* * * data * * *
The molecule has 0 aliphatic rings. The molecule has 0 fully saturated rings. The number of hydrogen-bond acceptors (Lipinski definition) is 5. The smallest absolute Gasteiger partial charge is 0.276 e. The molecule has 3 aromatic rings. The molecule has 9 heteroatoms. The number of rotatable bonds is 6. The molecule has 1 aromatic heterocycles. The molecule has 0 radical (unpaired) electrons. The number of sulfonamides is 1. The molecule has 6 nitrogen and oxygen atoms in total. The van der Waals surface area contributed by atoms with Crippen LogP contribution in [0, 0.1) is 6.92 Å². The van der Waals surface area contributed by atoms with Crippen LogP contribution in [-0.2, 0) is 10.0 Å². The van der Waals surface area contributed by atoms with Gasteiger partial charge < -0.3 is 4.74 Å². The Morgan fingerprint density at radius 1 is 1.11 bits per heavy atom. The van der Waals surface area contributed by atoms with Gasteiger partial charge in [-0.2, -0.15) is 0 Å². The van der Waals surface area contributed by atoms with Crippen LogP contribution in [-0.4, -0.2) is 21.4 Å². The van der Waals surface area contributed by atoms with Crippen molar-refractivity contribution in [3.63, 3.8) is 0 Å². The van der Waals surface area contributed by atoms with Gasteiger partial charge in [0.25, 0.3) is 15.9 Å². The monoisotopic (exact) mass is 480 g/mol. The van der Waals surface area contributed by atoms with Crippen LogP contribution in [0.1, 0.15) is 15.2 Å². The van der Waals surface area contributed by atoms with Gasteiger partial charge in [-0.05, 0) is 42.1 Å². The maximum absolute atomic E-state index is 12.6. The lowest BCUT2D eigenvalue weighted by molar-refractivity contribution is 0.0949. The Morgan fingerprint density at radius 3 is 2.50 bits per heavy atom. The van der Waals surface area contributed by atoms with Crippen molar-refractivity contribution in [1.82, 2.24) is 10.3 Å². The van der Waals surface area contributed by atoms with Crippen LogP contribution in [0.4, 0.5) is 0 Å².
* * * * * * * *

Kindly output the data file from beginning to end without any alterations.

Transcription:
The molecule has 0 aliphatic rings. The molecule has 0 fully saturated rings. The number of hydrogen-bond acceptors (Lipinski definition) is 5. The smallest absolute Gasteiger partial charge is 0.276 e. The molecule has 3 aromatic rings. The molecule has 9 heteroatoms. The number of rotatable bonds is 6. The molecule has 1 aromatic heterocycles. The molecule has 0 radical (unpaired) electrons. The number of sulfonamides is 1. The molecule has 6 nitrogen and oxygen atoms in total. The van der Waals surface area contributed by atoms with Crippen LogP contribution in [0, 0.1) is 6.92 Å². The van der Waals surface area contributed by atoms with Crippen LogP contribution in [-0.2, 0) is 10.0 Å². The van der Waals surface area contributed by atoms with Gasteiger partial charge < -0.3 is 4.74 Å². The Morgan fingerprint density at radius 1 is 1.11 bits per heavy atom. The van der Waals surface area contributed by atoms with Gasteiger partial charge in [-0.2, -0.15) is 0 Å². The van der Waals surface area contributed by atoms with Crippen LogP contribution in [-0.4, -0.2) is 21.4 Å². The van der Waals surface area contributed by atoms with Crippen molar-refractivity contribution in [3.63, 3.8) is 0 Å². The van der Waals surface area contributed by atoms with Gasteiger partial charge in [0.25, 0.3) is 15.9 Å². The monoisotopic (exact) mass is 480 g/mol. The van der Waals surface area contributed by atoms with Crippen LogP contribution in [0.1, 0.15) is 15.2 Å². The van der Waals surface area contributed by atoms with Gasteiger partial charge in [-0.05, 0) is 42.1 Å². The maximum absolute atomic E-state index is 12.6. The lowest BCUT2D eigenvalue weighted by molar-refractivity contribution is 0.0949. The Morgan fingerprint density at radius 3 is 2.50 bits per heavy atom. The van der Waals surface area contributed by atoms with Crippen molar-refractivity contribution in [1.82, 2.24) is 10.3 Å². The van der Waals surface area contributed by atoms with Crippen LogP contribution in [0.4, 0.5) is 0 Å².